Today is International Museum Day (IMD). Every year since 1977, the International Council of Museums has organized IMD to raise awareness that “museums are an important means of cultural exchange, enrichment of cultures and development of mutual understanding, cooperation and peace among peoples.” In 2018 over 40,000 museums in 158 countries participated.
In recent years museums have assumed an additional role: treatment for mental health issues such as anxiety and loneliness. The concept of prescribing a social activity like visiting a museum or taking a yoga class has proven to be an effective tool in the U.K. Research shows social prescriptions give patients a mental-health boost. As a result many end up with reduced medications and fewer visits to their doctors.
The concept is being tested in Canada. In January 2019, for example, the Royal Ontario Museum allocated 5,000 sets of free passes, each valid for four people, to patients with social prescriptions to tour its exhibits. Similarly, the Montreal Museum of Fine Arts introduced a new initiative that allows doctors to prescribe free admission to MMFA for patients and their companions. “Art heals” is the program’s principle.
According to Dr. Hélène Boyer, vice-president of Médecins francophones du Canada, “we’ve been prescribing exercise for our patients since the ’80s because we know exercise increases levels of cortisol and serotonin, which contribute to our well-being.” We secrete the same hormones when visiting a museum or art gallery. Primary care physician Dr. Sonali Srivastava says: “If I tell somebody verbally to go for a walk for 30 minutes, three times a week, they’re less likely to do it than if I write it down on a prescription pad.” Similarly, filling out social prescriptions makes patients take the advice seriously.
I don’t need IMD to appreciate the value of museums. In fact I often plan trips based on visiting specific ones. After reading about the opening of the Georgia O’Keeffe Museum (1997) in Santa Fe NM, I booked a three week camping holiday in that vicinity. On another vacation, we camped in southern Vermont to visit The Clark Art Institute in neighbouring Williamstown MA. Last year I flew to Saskatoon to tour the ReMai Museum of Modern Art. I was awed by its architecture, befuddled by the contemporary exhibit.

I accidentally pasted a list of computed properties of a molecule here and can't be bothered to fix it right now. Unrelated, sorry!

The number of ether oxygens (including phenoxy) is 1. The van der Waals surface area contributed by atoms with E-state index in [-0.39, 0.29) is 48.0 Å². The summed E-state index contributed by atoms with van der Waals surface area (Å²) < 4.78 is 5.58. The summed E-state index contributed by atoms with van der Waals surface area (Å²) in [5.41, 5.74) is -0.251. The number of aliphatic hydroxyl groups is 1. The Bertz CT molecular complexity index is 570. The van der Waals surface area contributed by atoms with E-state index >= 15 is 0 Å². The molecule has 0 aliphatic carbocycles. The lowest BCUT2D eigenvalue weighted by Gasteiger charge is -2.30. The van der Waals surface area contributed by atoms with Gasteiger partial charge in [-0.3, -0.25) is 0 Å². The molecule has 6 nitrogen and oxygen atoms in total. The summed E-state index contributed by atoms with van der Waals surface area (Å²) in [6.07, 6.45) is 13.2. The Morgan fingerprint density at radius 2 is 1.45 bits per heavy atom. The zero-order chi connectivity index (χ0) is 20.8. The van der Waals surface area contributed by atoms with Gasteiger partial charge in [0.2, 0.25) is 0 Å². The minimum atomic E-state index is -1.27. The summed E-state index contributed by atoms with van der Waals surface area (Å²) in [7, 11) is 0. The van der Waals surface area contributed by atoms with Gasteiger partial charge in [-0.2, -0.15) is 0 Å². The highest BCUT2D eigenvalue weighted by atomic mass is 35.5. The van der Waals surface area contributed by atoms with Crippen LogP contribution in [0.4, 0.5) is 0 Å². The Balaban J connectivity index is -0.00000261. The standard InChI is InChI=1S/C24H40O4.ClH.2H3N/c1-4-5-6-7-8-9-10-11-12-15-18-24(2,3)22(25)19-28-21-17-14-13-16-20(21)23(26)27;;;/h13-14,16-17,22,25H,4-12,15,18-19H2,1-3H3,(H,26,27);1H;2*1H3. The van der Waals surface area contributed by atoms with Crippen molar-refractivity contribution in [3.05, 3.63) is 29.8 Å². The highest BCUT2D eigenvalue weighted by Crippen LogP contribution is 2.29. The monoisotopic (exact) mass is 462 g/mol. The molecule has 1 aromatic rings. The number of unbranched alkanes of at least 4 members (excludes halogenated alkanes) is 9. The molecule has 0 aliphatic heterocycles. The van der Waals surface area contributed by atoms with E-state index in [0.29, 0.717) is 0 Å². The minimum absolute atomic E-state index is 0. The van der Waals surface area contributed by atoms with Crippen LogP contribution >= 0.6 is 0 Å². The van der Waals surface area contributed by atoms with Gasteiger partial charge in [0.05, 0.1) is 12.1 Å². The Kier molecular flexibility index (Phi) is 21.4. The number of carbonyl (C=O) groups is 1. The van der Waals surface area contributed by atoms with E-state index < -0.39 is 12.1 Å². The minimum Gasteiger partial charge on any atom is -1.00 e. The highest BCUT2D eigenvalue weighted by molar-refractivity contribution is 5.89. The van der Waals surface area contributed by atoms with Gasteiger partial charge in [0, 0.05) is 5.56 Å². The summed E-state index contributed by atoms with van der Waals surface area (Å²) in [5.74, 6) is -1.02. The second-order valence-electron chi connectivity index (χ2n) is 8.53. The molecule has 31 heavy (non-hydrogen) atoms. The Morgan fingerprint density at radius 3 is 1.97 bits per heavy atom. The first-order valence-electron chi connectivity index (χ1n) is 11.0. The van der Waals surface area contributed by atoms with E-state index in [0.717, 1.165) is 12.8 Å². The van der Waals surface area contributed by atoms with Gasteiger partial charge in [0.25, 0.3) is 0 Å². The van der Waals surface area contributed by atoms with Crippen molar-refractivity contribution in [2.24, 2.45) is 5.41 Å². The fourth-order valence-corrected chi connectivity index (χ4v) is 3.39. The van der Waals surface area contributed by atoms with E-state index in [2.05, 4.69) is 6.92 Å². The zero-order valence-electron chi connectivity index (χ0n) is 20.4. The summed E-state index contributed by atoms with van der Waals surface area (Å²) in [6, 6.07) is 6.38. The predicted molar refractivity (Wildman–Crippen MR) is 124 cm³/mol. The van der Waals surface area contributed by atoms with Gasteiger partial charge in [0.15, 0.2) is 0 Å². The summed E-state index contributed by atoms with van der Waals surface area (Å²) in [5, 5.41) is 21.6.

Every year I renew my memberships at the Museum of the West, the Museum of Vancouver, the Vancouver Art Gallery, and Roedde House Museum where I also volunteer. Belonging to cultural organizations enables me to drop in whenever the mood strikes or, I should say, whenever my mood needs boosting. In a bold move, the Art Gallery of Ontario recently introduced passes that provide unlimited admission to the collection and all special exhibits for a modest $35 per year. Plus anyone aged 18-25 enters for free. The aim is to make art a part of everyday life.
There are of course outstanding museums outside of North America, but my memories of many are vague. However, I recall vividly the privilege in 1987 of assisting Glen in his research in the hallowed Reading Room of the British Museum Library for his critical analysis of “The Dynasts” by Thomas Hardy. Steeped in history and architectural grandeur, the Reading Room was used by such famous figures as Dr. Sun Yat-sen (a Classical Chinese Garden in his name serves as a place for quiet contemplation in the heart of Vancouver’s Chinatown), Oscar Wilde, George Orwell, George Bernard Shaw, Mark Twain, Virginia Woolf and others. We kept good company that week.
Following is my short list of favourite museums. For information, simply click on the name.
- Art Institute Chicago
- Bata Shoe Museum, Toronto
- Canadian Museum for Human Rights, Winnipeg
- Museum of Anthropology, Vancouver
- Musical Instrument Museum, Phoenix
In the comments below, please share your favourite museums to visit for enjoyment and enlightenment or to lift your mood when you’re feeling low. ♥